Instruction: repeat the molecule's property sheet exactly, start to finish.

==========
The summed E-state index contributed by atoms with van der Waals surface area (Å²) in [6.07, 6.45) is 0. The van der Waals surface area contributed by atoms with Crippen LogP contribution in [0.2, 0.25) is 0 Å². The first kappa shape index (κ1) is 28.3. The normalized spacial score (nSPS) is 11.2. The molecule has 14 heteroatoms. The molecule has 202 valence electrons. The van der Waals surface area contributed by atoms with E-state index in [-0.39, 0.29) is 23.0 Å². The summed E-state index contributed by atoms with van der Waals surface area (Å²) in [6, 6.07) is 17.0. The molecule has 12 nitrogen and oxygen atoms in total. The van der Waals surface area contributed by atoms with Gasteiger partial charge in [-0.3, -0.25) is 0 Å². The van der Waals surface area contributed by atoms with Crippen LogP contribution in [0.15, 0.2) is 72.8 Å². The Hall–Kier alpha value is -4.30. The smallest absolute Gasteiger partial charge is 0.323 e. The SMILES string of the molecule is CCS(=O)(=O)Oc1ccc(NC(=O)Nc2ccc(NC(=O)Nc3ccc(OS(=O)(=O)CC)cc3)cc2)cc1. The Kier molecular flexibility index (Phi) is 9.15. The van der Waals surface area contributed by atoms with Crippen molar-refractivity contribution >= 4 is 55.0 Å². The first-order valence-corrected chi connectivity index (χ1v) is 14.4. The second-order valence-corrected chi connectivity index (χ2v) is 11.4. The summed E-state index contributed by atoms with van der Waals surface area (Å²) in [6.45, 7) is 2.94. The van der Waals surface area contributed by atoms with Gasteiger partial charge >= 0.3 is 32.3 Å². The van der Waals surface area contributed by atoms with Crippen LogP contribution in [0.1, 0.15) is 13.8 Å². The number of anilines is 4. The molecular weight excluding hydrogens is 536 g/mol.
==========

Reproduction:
The summed E-state index contributed by atoms with van der Waals surface area (Å²) in [6.07, 6.45) is 0. The van der Waals surface area contributed by atoms with Crippen LogP contribution in [0.2, 0.25) is 0 Å². The first kappa shape index (κ1) is 28.3. The normalized spacial score (nSPS) is 11.2. The molecule has 14 heteroatoms. The molecule has 202 valence electrons. The van der Waals surface area contributed by atoms with E-state index in [-0.39, 0.29) is 23.0 Å². The summed E-state index contributed by atoms with van der Waals surface area (Å²) in [6, 6.07) is 17.0. The molecule has 12 nitrogen and oxygen atoms in total. The van der Waals surface area contributed by atoms with Gasteiger partial charge in [-0.3, -0.25) is 0 Å². The van der Waals surface area contributed by atoms with Crippen LogP contribution in [0.15, 0.2) is 72.8 Å². The Hall–Kier alpha value is -4.30. The smallest absolute Gasteiger partial charge is 0.323 e. The SMILES string of the molecule is CCS(=O)(=O)Oc1ccc(NC(=O)Nc2ccc(NC(=O)Nc3ccc(OS(=O)(=O)CC)cc3)cc2)cc1. The Kier molecular flexibility index (Phi) is 9.15. The van der Waals surface area contributed by atoms with Crippen molar-refractivity contribution >= 4 is 55.0 Å². The first-order valence-corrected chi connectivity index (χ1v) is 14.4. The second-order valence-corrected chi connectivity index (χ2v) is 11.4. The summed E-state index contributed by atoms with van der Waals surface area (Å²) in [6.45, 7) is 2.94. The van der Waals surface area contributed by atoms with Gasteiger partial charge >= 0.3 is 32.3 Å². The van der Waals surface area contributed by atoms with Crippen LogP contribution in [0.1, 0.15) is 13.8 Å². The number of anilines is 4. The molecular weight excluding hydrogens is 536 g/mol.